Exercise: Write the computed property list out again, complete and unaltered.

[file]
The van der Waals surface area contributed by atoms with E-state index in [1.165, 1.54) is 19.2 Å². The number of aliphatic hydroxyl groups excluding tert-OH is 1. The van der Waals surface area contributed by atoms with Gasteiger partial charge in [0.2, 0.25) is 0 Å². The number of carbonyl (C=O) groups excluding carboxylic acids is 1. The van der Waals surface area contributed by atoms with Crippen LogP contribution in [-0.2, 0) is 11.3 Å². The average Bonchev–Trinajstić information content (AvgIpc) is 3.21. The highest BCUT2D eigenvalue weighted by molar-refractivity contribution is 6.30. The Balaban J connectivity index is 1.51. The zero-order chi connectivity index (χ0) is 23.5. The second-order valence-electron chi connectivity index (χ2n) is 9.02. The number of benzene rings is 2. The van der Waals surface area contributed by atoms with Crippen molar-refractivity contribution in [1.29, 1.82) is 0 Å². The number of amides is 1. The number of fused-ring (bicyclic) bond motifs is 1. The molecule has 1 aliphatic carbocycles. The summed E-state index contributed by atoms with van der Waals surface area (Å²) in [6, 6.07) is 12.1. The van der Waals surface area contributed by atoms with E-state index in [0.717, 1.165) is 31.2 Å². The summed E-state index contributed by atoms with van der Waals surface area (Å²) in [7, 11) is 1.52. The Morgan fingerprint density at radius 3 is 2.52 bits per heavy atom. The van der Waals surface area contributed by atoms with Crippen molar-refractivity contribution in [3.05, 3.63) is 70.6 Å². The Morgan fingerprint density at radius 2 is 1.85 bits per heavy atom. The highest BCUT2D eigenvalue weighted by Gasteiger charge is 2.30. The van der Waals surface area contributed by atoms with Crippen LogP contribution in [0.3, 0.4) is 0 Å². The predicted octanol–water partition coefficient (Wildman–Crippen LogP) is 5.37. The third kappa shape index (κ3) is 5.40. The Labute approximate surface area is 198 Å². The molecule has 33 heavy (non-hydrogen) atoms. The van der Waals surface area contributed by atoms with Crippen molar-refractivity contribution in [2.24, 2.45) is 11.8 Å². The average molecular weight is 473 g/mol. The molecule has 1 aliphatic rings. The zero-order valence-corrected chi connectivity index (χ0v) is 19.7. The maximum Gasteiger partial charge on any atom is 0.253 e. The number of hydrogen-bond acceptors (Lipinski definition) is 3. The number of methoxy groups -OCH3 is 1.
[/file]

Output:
The van der Waals surface area contributed by atoms with E-state index in [1.165, 1.54) is 19.2 Å². The number of aliphatic hydroxyl groups excluding tert-OH is 1. The van der Waals surface area contributed by atoms with Gasteiger partial charge in [0.2, 0.25) is 0 Å². The number of carbonyl (C=O) groups excluding carboxylic acids is 1. The van der Waals surface area contributed by atoms with Crippen LogP contribution in [-0.2, 0) is 11.3 Å². The average Bonchev–Trinajstić information content (AvgIpc) is 3.21. The highest BCUT2D eigenvalue weighted by molar-refractivity contribution is 6.30. The Balaban J connectivity index is 1.51. The zero-order chi connectivity index (χ0) is 23.5. The second-order valence-electron chi connectivity index (χ2n) is 9.02. The number of benzene rings is 2. The van der Waals surface area contributed by atoms with Crippen molar-refractivity contribution in [1.29, 1.82) is 0 Å². The number of amides is 1. The number of fused-ring (bicyclic) bond motifs is 1. The molecule has 1 aliphatic carbocycles. The summed E-state index contributed by atoms with van der Waals surface area (Å²) in [6, 6.07) is 12.1. The van der Waals surface area contributed by atoms with E-state index in [0.717, 1.165) is 31.2 Å². The summed E-state index contributed by atoms with van der Waals surface area (Å²) in [7, 11) is 1.52. The Morgan fingerprint density at radius 3 is 2.52 bits per heavy atom. The van der Waals surface area contributed by atoms with Crippen molar-refractivity contribution in [3.05, 3.63) is 70.6 Å². The Morgan fingerprint density at radius 2 is 1.85 bits per heavy atom. The highest BCUT2D eigenvalue weighted by Gasteiger charge is 2.30. The van der Waals surface area contributed by atoms with Crippen LogP contribution in [0.3, 0.4) is 0 Å². The predicted octanol–water partition coefficient (Wildman–Crippen LogP) is 5.37. The third kappa shape index (κ3) is 5.40. The Labute approximate surface area is 198 Å². The molecule has 33 heavy (non-hydrogen) atoms. The van der Waals surface area contributed by atoms with Crippen molar-refractivity contribution in [2.24, 2.45) is 11.8 Å². The average molecular weight is 473 g/mol. The molecule has 1 aliphatic rings. The zero-order valence-corrected chi connectivity index (χ0v) is 19.7. The maximum Gasteiger partial charge on any atom is 0.253 e. The number of hydrogen-bond acceptors (Lipinski definition) is 3. The number of methoxy groups -OCH3 is 1.